Relational calculus

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Pacheco H, Macedo N, Cunha A, Voigtländer J.  2013.  A Generic Scheme and Properties of Bidirectional Transformations. CoRR. arXiv/1306.4473:19. Abstract1306.4473v2.pdf

The recent rise of interest in bidirectional transformations (BXs) has led to the development of many BX frameworks, originating in diverse computer science disciplines. From a user perspective, these frameworks vary significantly in both interface and predictability of the underlying bidirectionalization technique. In this paper we start by presenting a generic BX scheme that can be instantiated to different concrete interfaces, by plugging-in the desired notion of update and traceability. Based on that scheme, we then present several desirable generic properties that may characterize a BX framework, and show how they can be instantiated to concrete interfaces. This generic presentation is useful when exploring the BX design space: it might help developers when designing new frameworks and end-users when comparing existing ones. We support the latter claim, by applying it in a comparative survey of popular existing BX frameworks.

Macedo N, Pacheco H, Cunha A.  2012.  Relations as executable specifications: taming partiality and non-determinism using invariants. :146-161. Abstractndlenses12tech.pdf

The calculus of relations has been widely used in program specification and reasoning. It is very tempting to use such specifications as running prototypes of the desired program, but, even considering finite domains, the inherent partiality and non-determinism of relations makes this impractical and highly inefficient. To tame partiality we prescribe the usage of invariants, represented by coreflexives, to characterize the exact domains and codomains of relational specifications. Such invariants can be used as pre-condition checkers to avoid runtime errors. Moreover, we show how such invariants can be used to narrow the non-deterministic execution of relational specifications, making it viable for a relevant class of problems. In particular, we show how the proposed techniques can be applied to execute specifications of bidirectional transformations, a domain where partiality and non-determinism are paramount.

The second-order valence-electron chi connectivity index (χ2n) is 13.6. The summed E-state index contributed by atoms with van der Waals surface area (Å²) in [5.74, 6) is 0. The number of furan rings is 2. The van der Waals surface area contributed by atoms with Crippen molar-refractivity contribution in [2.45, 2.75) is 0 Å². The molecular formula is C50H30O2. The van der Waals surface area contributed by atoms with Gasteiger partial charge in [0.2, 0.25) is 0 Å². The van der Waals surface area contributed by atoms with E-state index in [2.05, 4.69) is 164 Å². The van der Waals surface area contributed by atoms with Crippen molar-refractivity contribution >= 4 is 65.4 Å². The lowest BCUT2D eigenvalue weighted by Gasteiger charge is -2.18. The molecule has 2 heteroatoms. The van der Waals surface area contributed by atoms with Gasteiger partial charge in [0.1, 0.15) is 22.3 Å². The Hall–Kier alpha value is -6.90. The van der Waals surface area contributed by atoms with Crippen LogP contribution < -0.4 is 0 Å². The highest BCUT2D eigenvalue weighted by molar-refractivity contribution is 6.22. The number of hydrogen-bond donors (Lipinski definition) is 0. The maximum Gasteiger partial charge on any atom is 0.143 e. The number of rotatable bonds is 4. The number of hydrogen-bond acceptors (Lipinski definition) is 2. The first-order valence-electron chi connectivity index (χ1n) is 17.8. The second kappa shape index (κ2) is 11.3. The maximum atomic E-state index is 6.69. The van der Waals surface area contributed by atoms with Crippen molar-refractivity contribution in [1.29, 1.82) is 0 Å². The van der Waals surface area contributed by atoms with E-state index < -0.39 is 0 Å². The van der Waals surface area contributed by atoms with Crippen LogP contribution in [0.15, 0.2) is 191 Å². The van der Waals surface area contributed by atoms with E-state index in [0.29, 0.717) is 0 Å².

Macedo N.  2010.  Translating Alloy specifications to the point-free style. Abstractnunomacedomsc.pdf

Every program starts from a model, an abstraction, which is iteratively re ned until we reach the
nal result, the implementation. However, at the end, one must ask: does the nal program resemble
in anyway the original model? Was the original idea correct to begin with? Formal methods
guarantee that those questions are answered positively, resorting to mathematical techniques. In
particular, in this thesis we are interested on the second factor: veri cation of formal models.
A trend of formal methods defends that they should be lightweight, resulting in a reduced
complexity of the speci cation, and automated analysis. Alloy was proposed as a solution for this
problem. In Alloy, the structures are described using a simple mathematical notation: relational
logic. A tool for model checking, automatic veri cation within a given scope, is also provided.
However, sometimes model checking is not enough and the need arises to perform unbounded
veri cations. The only way to do this is to mathematically prove that the speci cations are correct.
As such, there is the need to nd a mathematical logic expressive enough to be able to represent
the speci cations, while still being su ciently understandable.
We see the point-free style, a style where there are no variables or quanti cations, as a kind
of Laplace transform, where complex problems are made simple. Being Alloy completely relational,
we believe that a point-free relational logic is the natural framework to reason about Alloy
speci cations.
Our goal is to present a translation from Alloy speci cations to a point-free relational calculus,
which can then be mathematically proven, either resorting to proof assistants or to manual proving.
Since our motivation for the use of point-free is simplicity, we will focus on obtaining expressions
that are simple enough for manipulation and proofs about them.